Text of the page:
COVID-19: Why you may want to get tested for antibodies

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COLORADO SPRINGS — UCHealth is now offering antibody testing for COVID-19. 

According to doctors at UCHealth, antibodies are molecules your body creates to fight off viruses or bacteria.  

“Most people know antibodies because of vaccination. Vaccinations cause your body to develop antibodies to whatever it is you’re being vaccinated for. Whether it the flu, whether it’s pneumonia, tetanus, hepatitis, polio. All of the diseases that have a vaccine have antibodies to those diseases,” said Richard Zane M.D., UCHealth Chief Innovation Officer.

Doctors say the test, available to anyone at UCHealth, can only reveal whether you’ve been exposed to coronavirus.  

“We cannot tell you yet, whether you are immune to COVID-19,” Zane said. 

If you do have antibodies, it doesn’t mean you should change your behavior. 

“You should still physically distance, wear a mask if appropriate, wash your hands meticulously and often,” Zane said. 

But how accurate are the tests? 

The U.S. Food and Drug Administration has warned that many antibody tests aren’t accurate or FDA approved. 

Doctors say all tests are defined by sensitivity and specificity. 

“Sensitivity means how often if the test a true or false negative. So, a hundred percent sensitive test means that you never have a false negative. Specificity means when the test is positive, is it truly positive? So, a hundred-percent specific test means you always have a true positive and you never have a false positive,”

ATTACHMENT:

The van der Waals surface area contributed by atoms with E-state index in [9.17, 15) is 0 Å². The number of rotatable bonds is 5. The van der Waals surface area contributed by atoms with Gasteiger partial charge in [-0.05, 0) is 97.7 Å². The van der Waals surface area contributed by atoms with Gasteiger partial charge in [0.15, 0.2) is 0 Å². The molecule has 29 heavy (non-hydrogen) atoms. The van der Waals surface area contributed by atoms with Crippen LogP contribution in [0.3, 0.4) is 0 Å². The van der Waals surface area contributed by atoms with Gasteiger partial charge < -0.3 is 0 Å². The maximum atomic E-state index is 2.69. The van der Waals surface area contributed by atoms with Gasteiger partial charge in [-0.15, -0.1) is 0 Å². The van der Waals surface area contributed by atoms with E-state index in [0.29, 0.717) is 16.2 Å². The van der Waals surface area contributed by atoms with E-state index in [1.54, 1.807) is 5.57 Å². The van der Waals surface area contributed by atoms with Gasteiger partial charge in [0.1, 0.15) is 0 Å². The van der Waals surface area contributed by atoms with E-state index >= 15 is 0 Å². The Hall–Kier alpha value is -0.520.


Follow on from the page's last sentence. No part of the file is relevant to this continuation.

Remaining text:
UCHealth says their test meets FDA standards, is 98-percent sensitive, and 98-percent specific. 

And getting tested means your convalescent plasma could be beneficial to others fighting off coronavirus.

“Convalescent plasma is where take the plasma in the blood that has the highest concentration of antibodies, antibodies to COVID-19. And we can give that to a patient who’s extremely ill with COVID-19 in hopes that those antibodies from your body will then kill the virus in this person’s body,” Zane said. 

UCHealth’s COVID-19 anitbody tests are done by blood draw and cost $100.

Testing for the virus itself with the COVID-19 PCR test, is done through a nasal swab and cost $85. 

 UCHealth says most insurance companies will cover these costs, but recommend people check with their insurance company for details. 

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